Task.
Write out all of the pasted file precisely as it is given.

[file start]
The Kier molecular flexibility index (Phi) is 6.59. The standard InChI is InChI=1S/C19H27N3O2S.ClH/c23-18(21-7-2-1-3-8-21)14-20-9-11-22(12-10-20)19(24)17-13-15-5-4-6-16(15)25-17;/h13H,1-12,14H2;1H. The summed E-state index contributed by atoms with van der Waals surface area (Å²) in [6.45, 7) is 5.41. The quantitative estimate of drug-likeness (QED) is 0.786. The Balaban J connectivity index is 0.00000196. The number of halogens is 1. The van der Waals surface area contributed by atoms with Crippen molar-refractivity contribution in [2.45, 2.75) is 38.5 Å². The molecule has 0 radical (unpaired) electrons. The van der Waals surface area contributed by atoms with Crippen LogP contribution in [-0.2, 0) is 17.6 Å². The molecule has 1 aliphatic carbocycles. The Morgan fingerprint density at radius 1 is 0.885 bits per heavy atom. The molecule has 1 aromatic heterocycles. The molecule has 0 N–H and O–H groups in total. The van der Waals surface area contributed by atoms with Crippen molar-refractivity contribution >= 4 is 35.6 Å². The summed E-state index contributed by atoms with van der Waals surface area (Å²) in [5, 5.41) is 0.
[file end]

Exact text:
The Kier molecular flexibility index (Phi) is 6.59. The standard InChI is InChI=1S/C19H27N3O2S.ClH/c23-18(21-7-2-1-3-8-21)14-20-9-11-22(12-10-20)19(24)17-13-15-5-4-6-16(15)25-17;/h13H,1-12,14H2;1H. The summed E-state index contributed by atoms with van der Waals surface area (Å²) in [6.45, 7) is 5.41. The quantitative estimate of drug-likeness (QED) is 0.786. The Balaban J connectivity index is 0.00000196. The number of halogens is 1. The van der Waals surface area contributed by atoms with Crippen molar-refractivity contribution in [2.45, 2.75) is 38.5 Å². The molecule has 0 radical (unpaired) electrons. The van der Waals surface area contributed by atoms with Crippen LogP contribution in [-0.2, 0) is 17.6 Å². The molecule has 1 aliphatic carbocycles. The Morgan fingerprint density at radius 1 is 0.885 bits per heavy atom. The molecule has 1 aromatic heterocycles. The molecule has 0 N–H and O–H groups in total. The van der Waals surface area contributed by atoms with Crippen molar-refractivity contribution >= 4 is 35.6 Å². The summed E-state index contributed by atoms with van der Waals surface area (Å²) in [5, 5.41) is 0.